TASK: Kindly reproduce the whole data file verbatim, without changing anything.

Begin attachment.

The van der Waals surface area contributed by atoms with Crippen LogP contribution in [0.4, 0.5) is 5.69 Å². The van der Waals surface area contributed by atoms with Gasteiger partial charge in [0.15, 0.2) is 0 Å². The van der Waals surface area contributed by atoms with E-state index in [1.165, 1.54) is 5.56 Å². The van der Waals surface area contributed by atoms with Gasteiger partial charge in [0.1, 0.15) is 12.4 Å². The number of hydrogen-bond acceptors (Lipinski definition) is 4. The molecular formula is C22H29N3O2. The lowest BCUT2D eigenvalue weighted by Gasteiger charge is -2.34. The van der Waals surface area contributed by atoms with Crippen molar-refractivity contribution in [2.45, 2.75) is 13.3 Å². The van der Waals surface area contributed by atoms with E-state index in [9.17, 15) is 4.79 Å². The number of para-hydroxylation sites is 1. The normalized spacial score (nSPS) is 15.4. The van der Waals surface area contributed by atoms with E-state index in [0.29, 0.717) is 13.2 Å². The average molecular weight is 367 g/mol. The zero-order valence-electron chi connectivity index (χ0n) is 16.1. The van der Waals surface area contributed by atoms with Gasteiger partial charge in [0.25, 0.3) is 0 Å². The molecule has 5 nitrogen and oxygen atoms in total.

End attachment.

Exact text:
The van der Waals surface area contributed by atoms with Crippen LogP contribution in [0.4, 0.5) is 5.69 Å². The van der Waals surface area contributed by atoms with Gasteiger partial charge in [0.15, 0.2) is 0 Å². The van der Waals surface area contributed by atoms with E-state index in [1.165, 1.54) is 5.56 Å². The van der Waals surface area contributed by atoms with Gasteiger partial charge in [0.1, 0.15) is 12.4 Å². The number of hydrogen-bond acceptors (Lipinski definition) is 4. The molecular formula is C22H29N3O2. The lowest BCUT2D eigenvalue weighted by Gasteiger charge is -2.34. The van der Waals surface area contributed by atoms with Crippen molar-refractivity contribution in [2.45, 2.75) is 13.3 Å². The van der Waals surface area contributed by atoms with E-state index in [9.17, 15) is 4.79 Å². The number of para-hydroxylation sites is 1. The normalized spacial score (nSPS) is 15.4. The van der Waals surface area contributed by atoms with E-state index in [0.29, 0.717) is 13.2 Å². The average molecular weight is 367 g/mol. The zero-order valence-electron chi connectivity index (χ0n) is 16.1. The van der Waals surface area contributed by atoms with Gasteiger partial charge in [0.25, 0.3) is 0 Å². The molecule has 5 nitrogen and oxygen atoms in total.